In many programming languages, a two-dimensional array is implemented as a single, continuous one-dimensional array in memory. Each element of the array is stored in a contiguous block of memory, and the elements are accessed using a set of indices that represent the row and column of the element.

For example, consider the following two-dimensional array in C:

```Copy code```int a = {
{1, 2, 3, 4},
{5, 6, 7, 8},
{9, 10, 11, 12}
};
``````

This array is stored in memory as a single, continuous one-dimensional array of integers, like this:

```Copy code```[1, 2, 3, 4, 5, 6, 7, 8, 9, 10, 11, 12]
``````

The two-dimensional indices `[i][j]` are translated into a single, one-dimensional index by the following formula:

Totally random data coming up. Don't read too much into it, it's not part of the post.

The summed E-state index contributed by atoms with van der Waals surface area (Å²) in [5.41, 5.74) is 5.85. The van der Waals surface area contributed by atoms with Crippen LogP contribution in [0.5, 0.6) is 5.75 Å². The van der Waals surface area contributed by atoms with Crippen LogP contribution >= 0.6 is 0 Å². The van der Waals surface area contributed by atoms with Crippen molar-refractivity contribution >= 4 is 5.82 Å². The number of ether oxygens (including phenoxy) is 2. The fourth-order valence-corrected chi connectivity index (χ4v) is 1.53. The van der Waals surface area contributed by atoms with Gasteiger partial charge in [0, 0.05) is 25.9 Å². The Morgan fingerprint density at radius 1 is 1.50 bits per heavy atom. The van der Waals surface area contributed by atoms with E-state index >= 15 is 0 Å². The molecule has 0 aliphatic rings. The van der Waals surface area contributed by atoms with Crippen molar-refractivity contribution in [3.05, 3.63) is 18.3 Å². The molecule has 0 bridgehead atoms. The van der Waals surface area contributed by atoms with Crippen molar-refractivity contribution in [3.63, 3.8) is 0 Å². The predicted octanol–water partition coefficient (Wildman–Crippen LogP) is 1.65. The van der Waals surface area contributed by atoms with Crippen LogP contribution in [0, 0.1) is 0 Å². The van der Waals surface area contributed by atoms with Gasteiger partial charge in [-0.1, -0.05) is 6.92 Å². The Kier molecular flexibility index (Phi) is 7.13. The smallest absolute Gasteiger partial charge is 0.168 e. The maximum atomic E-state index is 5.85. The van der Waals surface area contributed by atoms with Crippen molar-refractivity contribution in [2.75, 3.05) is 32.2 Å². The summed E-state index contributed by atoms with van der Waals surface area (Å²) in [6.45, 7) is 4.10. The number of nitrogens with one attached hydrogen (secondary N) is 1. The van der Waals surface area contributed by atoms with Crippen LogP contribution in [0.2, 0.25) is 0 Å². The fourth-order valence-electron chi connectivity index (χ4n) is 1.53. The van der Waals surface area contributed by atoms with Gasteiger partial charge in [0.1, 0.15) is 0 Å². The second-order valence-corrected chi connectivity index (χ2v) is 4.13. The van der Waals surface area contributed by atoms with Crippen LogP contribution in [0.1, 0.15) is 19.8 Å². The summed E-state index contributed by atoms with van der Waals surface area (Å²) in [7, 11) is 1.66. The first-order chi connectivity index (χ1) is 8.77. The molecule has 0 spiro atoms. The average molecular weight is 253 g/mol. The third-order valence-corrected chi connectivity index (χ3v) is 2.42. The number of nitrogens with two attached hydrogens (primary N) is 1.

```Copy code```index = i * numberOfColumns + j
``````

In this case, the number of columns is 4, so the indices `[i][j]` are translated as follows:

```Copy code```a => index = 0 * 4 + 0 = 0
a => index = 0 * 4 + 1 = 1
a => index = 0 * 4 + 2 = 2
a => index = 0 * 4 + 3 = 3
a => index = 1 * 4 + 0 = 4
a => index = 1 * 4 + 1 = 5
...
``````

This allows the array to be accessed using the familiar two-dimensional syntax, while still being stored in a continuous block of memory.

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